After months of pounding rains and a cooler than usual June, California reservoirs are bursting with water leaving only 6% of the state currently in drought. A year ago, more than 99% of California was in drought, according to the U.S. drought monitor. Torrential rains transformed an arid landscape into a water rich environment with rushing waterways, brimming lakes and swollen underground basins.
After a winter of historic rains, California’s reservoirs are filled to the brim. Rivers are supercharged—and have flooded much of the Central Valley. With the water came a deluge of news voicing worries that California is letting all that water wash into the sea after years of drought—and heralding the idea of capturing it to recharge our long-parched groundwater aquifers. The political will is strong: Gov. Gavin Newsom has issued three separate executive orders aimed at amping up recharge efforts.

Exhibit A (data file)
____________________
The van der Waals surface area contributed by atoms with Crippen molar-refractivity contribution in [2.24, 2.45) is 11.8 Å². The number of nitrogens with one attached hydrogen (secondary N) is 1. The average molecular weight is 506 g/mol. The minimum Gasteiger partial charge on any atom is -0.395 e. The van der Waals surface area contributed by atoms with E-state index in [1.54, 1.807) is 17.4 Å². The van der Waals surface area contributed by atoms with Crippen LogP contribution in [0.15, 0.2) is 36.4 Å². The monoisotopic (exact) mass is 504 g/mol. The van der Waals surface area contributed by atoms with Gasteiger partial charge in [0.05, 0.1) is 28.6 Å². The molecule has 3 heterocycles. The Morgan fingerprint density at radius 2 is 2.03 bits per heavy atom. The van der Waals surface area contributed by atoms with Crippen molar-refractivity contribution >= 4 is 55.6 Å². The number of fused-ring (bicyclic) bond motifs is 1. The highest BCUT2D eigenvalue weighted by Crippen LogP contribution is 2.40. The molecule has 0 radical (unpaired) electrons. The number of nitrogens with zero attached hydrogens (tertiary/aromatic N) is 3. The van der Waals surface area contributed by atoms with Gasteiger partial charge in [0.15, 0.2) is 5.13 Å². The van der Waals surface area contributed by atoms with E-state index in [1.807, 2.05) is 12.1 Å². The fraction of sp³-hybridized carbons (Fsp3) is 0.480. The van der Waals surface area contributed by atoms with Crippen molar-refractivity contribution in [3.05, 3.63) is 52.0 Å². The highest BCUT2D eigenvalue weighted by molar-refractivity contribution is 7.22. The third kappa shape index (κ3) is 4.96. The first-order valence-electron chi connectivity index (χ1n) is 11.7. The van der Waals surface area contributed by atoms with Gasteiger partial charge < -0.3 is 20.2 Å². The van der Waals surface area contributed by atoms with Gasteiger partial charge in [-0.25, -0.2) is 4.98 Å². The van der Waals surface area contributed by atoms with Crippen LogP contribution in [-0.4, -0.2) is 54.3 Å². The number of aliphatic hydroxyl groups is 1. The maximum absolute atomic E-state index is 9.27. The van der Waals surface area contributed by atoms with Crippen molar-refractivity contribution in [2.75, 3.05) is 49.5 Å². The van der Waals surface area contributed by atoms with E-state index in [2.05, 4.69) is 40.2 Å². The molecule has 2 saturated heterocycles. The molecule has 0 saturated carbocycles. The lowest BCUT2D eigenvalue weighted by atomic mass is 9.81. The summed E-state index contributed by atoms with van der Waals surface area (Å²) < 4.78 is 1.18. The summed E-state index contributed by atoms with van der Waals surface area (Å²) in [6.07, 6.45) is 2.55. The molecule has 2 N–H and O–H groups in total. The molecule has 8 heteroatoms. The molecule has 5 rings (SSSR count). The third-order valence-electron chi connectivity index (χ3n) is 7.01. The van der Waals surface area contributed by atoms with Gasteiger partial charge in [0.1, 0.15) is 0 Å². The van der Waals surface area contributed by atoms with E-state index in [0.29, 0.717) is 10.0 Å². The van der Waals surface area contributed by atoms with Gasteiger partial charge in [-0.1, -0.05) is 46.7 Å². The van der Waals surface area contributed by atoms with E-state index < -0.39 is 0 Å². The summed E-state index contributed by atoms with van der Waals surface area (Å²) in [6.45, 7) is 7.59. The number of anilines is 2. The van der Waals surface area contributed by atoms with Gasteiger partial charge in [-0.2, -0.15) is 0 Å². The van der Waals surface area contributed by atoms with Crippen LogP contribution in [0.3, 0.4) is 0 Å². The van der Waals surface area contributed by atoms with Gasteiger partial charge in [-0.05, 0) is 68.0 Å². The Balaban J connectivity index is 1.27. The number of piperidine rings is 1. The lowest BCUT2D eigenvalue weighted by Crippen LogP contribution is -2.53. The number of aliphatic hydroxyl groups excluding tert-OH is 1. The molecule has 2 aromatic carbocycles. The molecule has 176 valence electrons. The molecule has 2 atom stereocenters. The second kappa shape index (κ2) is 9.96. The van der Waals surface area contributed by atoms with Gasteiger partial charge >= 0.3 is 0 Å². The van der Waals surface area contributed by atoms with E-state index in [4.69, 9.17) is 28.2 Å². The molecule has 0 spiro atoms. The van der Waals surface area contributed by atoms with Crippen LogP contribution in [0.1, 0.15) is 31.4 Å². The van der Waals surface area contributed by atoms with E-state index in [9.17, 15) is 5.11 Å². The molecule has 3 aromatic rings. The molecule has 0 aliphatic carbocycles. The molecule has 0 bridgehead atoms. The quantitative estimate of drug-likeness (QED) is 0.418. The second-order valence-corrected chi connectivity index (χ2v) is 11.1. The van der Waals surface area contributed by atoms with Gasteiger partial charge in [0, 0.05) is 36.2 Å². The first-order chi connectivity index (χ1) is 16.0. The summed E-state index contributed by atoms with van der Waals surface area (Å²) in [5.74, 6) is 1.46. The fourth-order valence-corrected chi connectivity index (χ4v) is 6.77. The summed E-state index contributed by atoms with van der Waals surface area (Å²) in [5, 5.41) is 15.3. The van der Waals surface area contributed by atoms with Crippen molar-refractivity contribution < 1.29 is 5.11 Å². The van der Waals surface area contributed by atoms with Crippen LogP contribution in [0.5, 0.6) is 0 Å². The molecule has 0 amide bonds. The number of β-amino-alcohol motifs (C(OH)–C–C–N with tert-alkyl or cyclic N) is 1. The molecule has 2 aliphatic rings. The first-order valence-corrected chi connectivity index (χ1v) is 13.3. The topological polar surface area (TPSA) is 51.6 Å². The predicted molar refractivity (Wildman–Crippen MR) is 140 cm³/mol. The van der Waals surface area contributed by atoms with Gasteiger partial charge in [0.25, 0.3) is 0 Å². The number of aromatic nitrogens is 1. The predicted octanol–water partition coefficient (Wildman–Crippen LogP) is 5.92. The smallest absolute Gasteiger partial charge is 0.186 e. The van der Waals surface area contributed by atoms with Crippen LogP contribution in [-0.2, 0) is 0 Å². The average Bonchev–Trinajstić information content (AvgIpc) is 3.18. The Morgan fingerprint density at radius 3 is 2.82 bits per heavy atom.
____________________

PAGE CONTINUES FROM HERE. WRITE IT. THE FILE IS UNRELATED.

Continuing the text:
After a series of winter storms boosted California’s reservoirs and snowpack, state and federal officials are pledging full water deliveries, increasing 2023 allocations for farmers and water districts to 100% of requested supplies for the year.
With snowmelt occurring, the California Department of Water Resources said last week it expects to deliver 100% of requested water supplies from the State Water Project. That is up from a 75% allocation announced in March.
Nearly every square mile of California was in a severe drought four months ago. The first six months of 2022 were the driest on record and, in many corners of the state, the rest of the year wasn’t much better.
Now we’re worrying about whether we have too much water in some places.
California is going into spring with a minuscule amount of snow in the Sierra Nevada, leaving the state in a third year of extreme drought and with depleted reservoirs to draw on during what’s likely to be another hot, parched summer.
The mountain snowpack, as measured by snow sensors across the Sierras, now stands at just 38% of the long-term average.
Dire warnings about communities and farms running dry next year. Headlines proclaiming a potentially dry La Niña winter. Reservoirs already so low they look like sets for post-apocalyptic movies. California seems poised for a continuation of its crippling drought next summer.